december coverLa Sonrisa de Mona Lisa

A true masterpiece, Leonardo da Vinci’s Mona Lisa continually re-emerges to grab attention, even 500 years after it was first painted. Whether copied as part of an advertising campaign or pictured on the cover of a best-selling mystery thriller, few works of art can boast of such mainstream recognition.

Now, Italian photographer Nino Pizzi hopes to engage more discussion about the painting and its role as a feminine icon. He’s enlisted 16 female artists based in Texas, photographing them in their best Mona Lisa pose, and then having the artists take their image and recreate it to their own satisfaction.

Connie Arismendi, the only Latina artist involved in the project, admits: “The Mona Lisa is not my favorite portrait or work by da Vinci. I prefer The Virgin on the Rocks. I remember seeing it at the Louvre and thinking, ‘There’s a really fabulous painting at the other end of the room but nobody’s looking at it.’”

Pizzi was not concerned with her lack of enthusiasm regarding the painting, since many female artists share her reserve and that was the genesis of the project. “I noticed that the Mona Lisa is considered a female icon, but mostly among male artists and critics. Women rarely speak of it, “ he shares. “I wanted to give women an opportunity to reinterpret the piece, through a collaborative process, look at it from a different perspective and ultimately, establish a new dialogue.”

Arismendi says she accepted Pizzi’s invitation because of the freedom he gave her to reinterpret the work, from setting up the photo session and choosing the location, to producing the final work. None of the final portraits are posted on the project’s website,, but a sneak peek at Arismendi’s portrait (right) reveals an uncanny likeness to the original, from the famous smile to the eyes, but with contemporary flair. She says she deliberately chose to style her pose in an opposite manner from the painting, choosing casual clothes—a plain white T-shirt and white jeans—and opulent jewelry, as opposed to Mona Lisa’s formal dress and zero jewelry.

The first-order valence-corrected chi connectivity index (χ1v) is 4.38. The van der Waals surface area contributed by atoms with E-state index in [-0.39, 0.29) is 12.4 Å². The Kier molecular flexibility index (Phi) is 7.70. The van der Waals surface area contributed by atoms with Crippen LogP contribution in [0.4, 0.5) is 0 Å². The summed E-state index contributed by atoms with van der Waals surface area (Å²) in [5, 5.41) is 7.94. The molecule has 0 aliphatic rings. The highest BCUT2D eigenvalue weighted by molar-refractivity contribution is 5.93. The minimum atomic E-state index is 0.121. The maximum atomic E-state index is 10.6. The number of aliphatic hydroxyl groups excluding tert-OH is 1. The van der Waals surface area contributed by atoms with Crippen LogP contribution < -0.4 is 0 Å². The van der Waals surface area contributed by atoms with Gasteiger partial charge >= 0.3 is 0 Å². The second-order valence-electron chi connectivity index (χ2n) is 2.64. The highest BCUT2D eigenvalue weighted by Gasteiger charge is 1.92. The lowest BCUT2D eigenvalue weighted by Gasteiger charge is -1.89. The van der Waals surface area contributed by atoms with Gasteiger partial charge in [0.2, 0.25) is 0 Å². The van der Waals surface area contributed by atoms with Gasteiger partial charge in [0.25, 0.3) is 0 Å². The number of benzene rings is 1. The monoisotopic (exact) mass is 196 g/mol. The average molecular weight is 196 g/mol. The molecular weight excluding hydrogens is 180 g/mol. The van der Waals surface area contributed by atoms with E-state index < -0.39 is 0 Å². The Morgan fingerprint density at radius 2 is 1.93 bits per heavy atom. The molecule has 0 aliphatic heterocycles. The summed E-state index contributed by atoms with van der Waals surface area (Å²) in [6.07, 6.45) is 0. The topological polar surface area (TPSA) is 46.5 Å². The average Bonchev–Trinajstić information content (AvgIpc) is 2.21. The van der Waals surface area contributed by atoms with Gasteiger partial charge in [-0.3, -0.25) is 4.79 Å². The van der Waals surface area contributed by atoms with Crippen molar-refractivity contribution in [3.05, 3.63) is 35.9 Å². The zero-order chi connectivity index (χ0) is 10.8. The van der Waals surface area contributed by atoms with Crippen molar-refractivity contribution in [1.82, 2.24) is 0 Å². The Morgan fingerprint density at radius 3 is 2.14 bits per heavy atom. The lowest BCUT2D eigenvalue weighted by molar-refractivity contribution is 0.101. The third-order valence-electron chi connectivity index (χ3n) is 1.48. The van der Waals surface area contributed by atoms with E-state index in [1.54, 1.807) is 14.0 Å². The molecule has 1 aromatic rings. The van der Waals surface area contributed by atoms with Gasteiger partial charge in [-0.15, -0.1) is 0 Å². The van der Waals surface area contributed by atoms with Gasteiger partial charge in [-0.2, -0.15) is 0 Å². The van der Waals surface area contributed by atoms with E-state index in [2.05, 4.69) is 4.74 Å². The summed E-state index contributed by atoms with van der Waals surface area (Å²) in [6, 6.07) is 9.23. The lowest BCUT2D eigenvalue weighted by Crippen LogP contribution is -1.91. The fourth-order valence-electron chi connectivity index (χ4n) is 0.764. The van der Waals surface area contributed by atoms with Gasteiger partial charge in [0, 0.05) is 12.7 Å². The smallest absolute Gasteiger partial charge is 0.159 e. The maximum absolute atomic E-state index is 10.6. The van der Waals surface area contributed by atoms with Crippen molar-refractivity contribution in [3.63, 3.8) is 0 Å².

She also acknowledges da Vinci’s innovations as an artist, from the use of atmospheric perspective, where objects in the distance are less clear, and sfumato technique, a gradual dissolving of the forms, as reasons for joining the project. “The Mona Lisa is a striking example of both,” she says.

In her work, Arismendi tries to capture the ephemeral, fleeting emotions or sensations. She shares a similar fascination with da Vinci. “Sfumato means smoky, that’s what you see in his work, there are no lines. Like him, I hate lines. I prefer shadows, translucent materials.”

What also appealed to her was the chance to reinterpret an iconic work of art.

Arismendi asked that her photo be printed on mylar, a fairly translucent material and a favorite medium for her to apply papel picado technique, or perforated paper, the Mexican art form used on streamers as celebratory banners. Arismendi began to embrace the technique as she transitioned from a painter to a sculptor and installation artist. With papel picado, positive and negative spaces combine to form the image.

“I was looking for artists with a range of approaches and with experience with layering. Connie’s work intrigues me because she takes a look a history and memory through her own culture that is very personal and unique. Her work was right on target for this project,” admits Pizzi.

Coincidentally, it was an Italian who first inspired Arismendi to pursue the creative arts. “I remember going to the World’s Fair in New York in 1965, and seeing the Pieta by Michelangelo, for the first time. I was on a conveyor belt but I really saw it up close. I got so excited by the idea that people could make something so beautiful with their bare hands,” she shares. She’s seen every sculpture by the artist, since then, she boasts. “He’s my hero.”

The completed works will debut at the Austin Museum of Art in June of 2011 and remain on display through August. Pizzi also hopes to tour the collection.